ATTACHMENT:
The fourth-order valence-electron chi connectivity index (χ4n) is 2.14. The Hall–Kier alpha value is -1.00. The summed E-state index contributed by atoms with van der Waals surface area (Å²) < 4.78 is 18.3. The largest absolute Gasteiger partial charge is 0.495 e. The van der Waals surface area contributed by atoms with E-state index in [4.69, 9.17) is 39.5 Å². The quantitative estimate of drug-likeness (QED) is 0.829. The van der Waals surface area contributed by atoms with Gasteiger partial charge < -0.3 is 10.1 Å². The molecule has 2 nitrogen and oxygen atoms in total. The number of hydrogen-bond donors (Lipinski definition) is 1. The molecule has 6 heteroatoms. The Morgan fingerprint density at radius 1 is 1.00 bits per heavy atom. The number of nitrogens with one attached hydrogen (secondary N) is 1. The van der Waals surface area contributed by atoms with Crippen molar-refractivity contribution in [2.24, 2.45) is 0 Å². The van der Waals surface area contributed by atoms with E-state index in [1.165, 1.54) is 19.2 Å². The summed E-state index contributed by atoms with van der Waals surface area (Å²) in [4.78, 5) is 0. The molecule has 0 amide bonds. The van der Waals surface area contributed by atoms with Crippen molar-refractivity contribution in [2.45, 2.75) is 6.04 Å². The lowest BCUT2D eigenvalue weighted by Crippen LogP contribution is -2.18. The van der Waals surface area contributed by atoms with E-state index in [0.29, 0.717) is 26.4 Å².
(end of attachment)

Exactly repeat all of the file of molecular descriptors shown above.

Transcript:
The fourth-order valence-electron chi connectivity index (χ4n) is 2.14. The Hall–Kier alpha value is -1.00. The summed E-state index contributed by atoms with van der Waals surface area (Å²) < 4.78 is 18.3. The largest absolute Gasteiger partial charge is 0.495 e. The van der Waals surface area contributed by atoms with E-state index in [4.69, 9.17) is 39.5 Å². The quantitative estimate of drug-likeness (QED) is 0.829. The van der Waals surface area contributed by atoms with Gasteiger partial charge < -0.3 is 10.1 Å². The molecule has 2 nitrogen and oxygen atoms in total. The number of hydrogen-bond donors (Lipinski definition) is 1. The molecule has 6 heteroatoms. The Morgan fingerprint density at radius 1 is 1.00 bits per heavy atom. The number of nitrogens with one attached hydrogen (secondary N) is 1. The van der Waals surface area contributed by atoms with Crippen molar-refractivity contribution in [2.24, 2.45) is 0 Å². The van der Waals surface area contributed by atoms with E-state index in [1.165, 1.54) is 19.2 Å². The summed E-state index contributed by atoms with van der Waals surface area (Å²) in [4.78, 5) is 0. The molecule has 0 amide bonds. The van der Waals surface area contributed by atoms with Crippen molar-refractivity contribution in [2.45, 2.75) is 6.04 Å². The lowest BCUT2D eigenvalue weighted by Crippen LogP contribution is -2.18. The van der Waals surface area contributed by atoms with E-state index in [0.29, 0.717) is 26.4 Å².